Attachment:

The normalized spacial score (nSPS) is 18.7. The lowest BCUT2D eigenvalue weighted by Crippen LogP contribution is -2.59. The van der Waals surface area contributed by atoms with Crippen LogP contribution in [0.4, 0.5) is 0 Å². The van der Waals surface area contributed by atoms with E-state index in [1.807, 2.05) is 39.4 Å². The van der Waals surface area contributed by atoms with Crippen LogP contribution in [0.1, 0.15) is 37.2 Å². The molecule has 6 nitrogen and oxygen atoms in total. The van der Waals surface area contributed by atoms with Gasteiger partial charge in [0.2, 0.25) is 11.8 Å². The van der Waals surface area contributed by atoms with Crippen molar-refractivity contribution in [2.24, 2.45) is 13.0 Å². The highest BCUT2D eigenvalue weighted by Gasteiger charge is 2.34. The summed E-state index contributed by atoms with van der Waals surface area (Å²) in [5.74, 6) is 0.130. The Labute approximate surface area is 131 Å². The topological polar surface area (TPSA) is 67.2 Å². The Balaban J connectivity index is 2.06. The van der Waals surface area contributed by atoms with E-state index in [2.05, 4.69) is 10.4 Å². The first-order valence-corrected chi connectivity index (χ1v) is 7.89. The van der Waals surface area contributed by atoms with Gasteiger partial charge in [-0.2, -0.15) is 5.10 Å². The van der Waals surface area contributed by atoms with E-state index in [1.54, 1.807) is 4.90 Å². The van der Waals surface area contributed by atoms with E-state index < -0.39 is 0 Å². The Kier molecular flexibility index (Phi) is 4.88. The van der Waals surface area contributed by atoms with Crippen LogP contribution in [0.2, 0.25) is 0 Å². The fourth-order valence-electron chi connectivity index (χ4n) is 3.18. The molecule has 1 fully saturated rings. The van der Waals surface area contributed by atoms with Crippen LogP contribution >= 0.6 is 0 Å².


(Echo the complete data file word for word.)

The normalized spacial score (nSPS) is 18.7. The lowest BCUT2D eigenvalue weighted by Crippen LogP contribution is -2.59. The van der Waals surface area contributed by atoms with Crippen LogP contribution in [0.4, 0.5) is 0 Å². The van der Waals surface area contributed by atoms with E-state index in [1.807, 2.05) is 39.4 Å². The van der Waals surface area contributed by atoms with Crippen LogP contribution in [0.1, 0.15) is 37.2 Å². The molecule has 6 nitrogen and oxygen atoms in total. The van der Waals surface area contributed by atoms with Gasteiger partial charge in [0.2, 0.25) is 11.8 Å². The van der Waals surface area contributed by atoms with Crippen molar-refractivity contribution in [2.24, 2.45) is 13.0 Å². The highest BCUT2D eigenvalue weighted by Gasteiger charge is 2.34. The summed E-state index contributed by atoms with van der Waals surface area (Å²) in [5.74, 6) is 0.130. The Labute approximate surface area is 131 Å². The topological polar surface area (TPSA) is 67.2 Å². The Balaban J connectivity index is 2.06. The van der Waals surface area contributed by atoms with E-state index in [2.05, 4.69) is 10.4 Å². The first-order valence-corrected chi connectivity index (χ1v) is 7.89. The van der Waals surface area contributed by atoms with Gasteiger partial charge in [-0.2, -0.15) is 5.10 Å². The van der Waals surface area contributed by atoms with E-state index in [1.54, 1.807) is 4.90 Å². The van der Waals surface area contributed by atoms with E-state index < -0.39 is 0 Å². The Kier molecular flexibility index (Phi) is 4.88. The van der Waals surface area contributed by atoms with Crippen LogP contribution in [0.2, 0.25) is 0 Å². The fourth-order valence-electron chi connectivity index (χ4n) is 3.18. The molecule has 1 fully saturated rings. The van der Waals surface area contributed by atoms with Crippen LogP contribution >= 0.6 is 0 Å².